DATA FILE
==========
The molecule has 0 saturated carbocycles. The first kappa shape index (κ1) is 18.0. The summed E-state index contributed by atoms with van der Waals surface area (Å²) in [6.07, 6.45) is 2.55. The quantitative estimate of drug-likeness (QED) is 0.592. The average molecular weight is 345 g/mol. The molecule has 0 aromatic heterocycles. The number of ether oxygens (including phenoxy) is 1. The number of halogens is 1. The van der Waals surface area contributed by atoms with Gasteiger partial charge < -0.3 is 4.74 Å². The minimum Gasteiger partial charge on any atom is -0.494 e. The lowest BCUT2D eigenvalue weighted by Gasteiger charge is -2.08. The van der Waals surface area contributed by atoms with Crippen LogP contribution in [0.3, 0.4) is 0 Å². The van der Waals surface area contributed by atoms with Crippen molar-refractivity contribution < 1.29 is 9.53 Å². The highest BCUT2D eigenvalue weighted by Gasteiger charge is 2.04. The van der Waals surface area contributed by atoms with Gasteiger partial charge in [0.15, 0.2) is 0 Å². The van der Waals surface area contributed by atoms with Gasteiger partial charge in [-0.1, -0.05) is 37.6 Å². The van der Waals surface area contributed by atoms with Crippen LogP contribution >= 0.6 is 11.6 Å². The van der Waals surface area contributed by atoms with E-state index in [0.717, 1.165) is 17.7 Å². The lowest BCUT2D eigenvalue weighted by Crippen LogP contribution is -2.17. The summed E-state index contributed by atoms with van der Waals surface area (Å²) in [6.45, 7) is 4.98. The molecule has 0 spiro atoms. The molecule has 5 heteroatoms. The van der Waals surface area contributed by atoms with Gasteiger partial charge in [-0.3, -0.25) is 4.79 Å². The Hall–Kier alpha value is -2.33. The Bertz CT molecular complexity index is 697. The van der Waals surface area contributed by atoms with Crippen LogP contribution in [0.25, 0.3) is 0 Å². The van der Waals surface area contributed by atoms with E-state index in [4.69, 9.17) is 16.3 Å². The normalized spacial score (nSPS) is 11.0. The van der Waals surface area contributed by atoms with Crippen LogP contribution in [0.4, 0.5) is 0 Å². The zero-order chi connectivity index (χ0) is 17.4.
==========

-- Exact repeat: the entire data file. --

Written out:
The molecule has 0 saturated carbocycles. The first kappa shape index (κ1) is 18.0. The summed E-state index contributed by atoms with van der Waals surface area (Å²) in [6.07, 6.45) is 2.55. The quantitative estimate of drug-likeness (QED) is 0.592. The average molecular weight is 345 g/mol. The molecule has 0 aromatic heterocycles. The number of ether oxygens (including phenoxy) is 1. The number of halogens is 1. The van der Waals surface area contributed by atoms with Gasteiger partial charge < -0.3 is 4.74 Å². The minimum Gasteiger partial charge on any atom is -0.494 e. The lowest BCUT2D eigenvalue weighted by Gasteiger charge is -2.08. The van der Waals surface area contributed by atoms with Crippen LogP contribution in [0.3, 0.4) is 0 Å². The van der Waals surface area contributed by atoms with Crippen molar-refractivity contribution < 1.29 is 9.53 Å². The highest BCUT2D eigenvalue weighted by Gasteiger charge is 2.04. The van der Waals surface area contributed by atoms with Gasteiger partial charge in [0.15, 0.2) is 0 Å². The van der Waals surface area contributed by atoms with Gasteiger partial charge in [-0.1, -0.05) is 37.6 Å². The van der Waals surface area contributed by atoms with Crippen LogP contribution >= 0.6 is 11.6 Å². The van der Waals surface area contributed by atoms with E-state index in [0.717, 1.165) is 17.7 Å². The lowest BCUT2D eigenvalue weighted by Crippen LogP contribution is -2.17. The summed E-state index contributed by atoms with van der Waals surface area (Å²) in [6.45, 7) is 4.98. The molecule has 0 spiro atoms. The molecule has 5 heteroatoms. The van der Waals surface area contributed by atoms with Gasteiger partial charge in [-0.3, -0.25) is 4.79 Å². The Hall–Kier alpha value is -2.33. The Bertz CT molecular complexity index is 697. The van der Waals surface area contributed by atoms with Crippen LogP contribution in [0.25, 0.3) is 0 Å². The van der Waals surface area contributed by atoms with E-state index in [4.69, 9.17) is 16.3 Å². The normalized spacial score (nSPS) is 11.0. The van der Waals surface area contributed by atoms with Crippen LogP contribution in [0.4, 0.5) is 0 Å². The zero-order chi connectivity index (χ0) is 17.4.